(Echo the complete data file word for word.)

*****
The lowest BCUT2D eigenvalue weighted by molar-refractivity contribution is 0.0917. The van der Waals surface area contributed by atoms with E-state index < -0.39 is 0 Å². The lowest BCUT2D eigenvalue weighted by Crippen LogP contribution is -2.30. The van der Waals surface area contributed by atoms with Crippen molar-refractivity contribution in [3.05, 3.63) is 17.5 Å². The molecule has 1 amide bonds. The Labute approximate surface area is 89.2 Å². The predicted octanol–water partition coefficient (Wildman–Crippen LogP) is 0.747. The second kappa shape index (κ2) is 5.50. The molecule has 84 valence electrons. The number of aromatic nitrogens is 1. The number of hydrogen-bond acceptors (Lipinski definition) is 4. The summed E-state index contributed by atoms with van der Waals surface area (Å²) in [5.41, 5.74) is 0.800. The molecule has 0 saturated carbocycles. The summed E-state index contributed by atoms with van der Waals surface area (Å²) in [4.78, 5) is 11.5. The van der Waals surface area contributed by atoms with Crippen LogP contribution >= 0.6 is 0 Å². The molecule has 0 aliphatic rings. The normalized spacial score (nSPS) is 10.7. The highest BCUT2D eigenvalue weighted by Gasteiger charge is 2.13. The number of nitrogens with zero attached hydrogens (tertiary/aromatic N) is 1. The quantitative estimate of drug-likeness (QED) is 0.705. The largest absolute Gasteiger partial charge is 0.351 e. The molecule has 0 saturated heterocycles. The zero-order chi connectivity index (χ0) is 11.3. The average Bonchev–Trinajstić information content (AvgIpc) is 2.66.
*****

The lowest BCUT2D eigenvalue weighted by molar-refractivity contribution is 0.0917. The van der Waals surface area contributed by atoms with E-state index < -0.39 is 0 Å². The lowest BCUT2D eigenvalue weighted by Crippen LogP contribution is -2.30. The van der Waals surface area contributed by atoms with Crippen molar-refractivity contribution in [3.05, 3.63) is 17.5 Å². The molecule has 1 amide bonds. The Labute approximate surface area is 89.2 Å². The predicted octanol–water partition coefficient (Wildman–Crippen LogP) is 0.747. The second kappa shape index (κ2) is 5.50. The molecule has 84 valence electrons. The number of aromatic nitrogens is 1. The number of hydrogen-bond acceptors (Lipinski definition) is 4. The summed E-state index contributed by atoms with van der Waals surface area (Å²) in [5.41, 5.74) is 0.800. The molecule has 0 saturated carbocycles. The summed E-state index contributed by atoms with van der Waals surface area (Å²) in [4.78, 5) is 11.5. The van der Waals surface area contributed by atoms with Crippen LogP contribution >= 0.6 is 0 Å². The molecule has 0 aliphatic rings. The normalized spacial score (nSPS) is 10.7. The highest BCUT2D eigenvalue weighted by Gasteiger charge is 2.13. The number of nitrogens with zero attached hydrogens (tertiary/aromatic N) is 1. The quantitative estimate of drug-likeness (QED) is 0.705. The largest absolute Gasteiger partial charge is 0.351 e. The molecule has 0 saturated heterocycles. The zero-order chi connectivity index (χ0) is 11.3. The average Bonchev–Trinajstić information content (AvgIpc) is 2.66.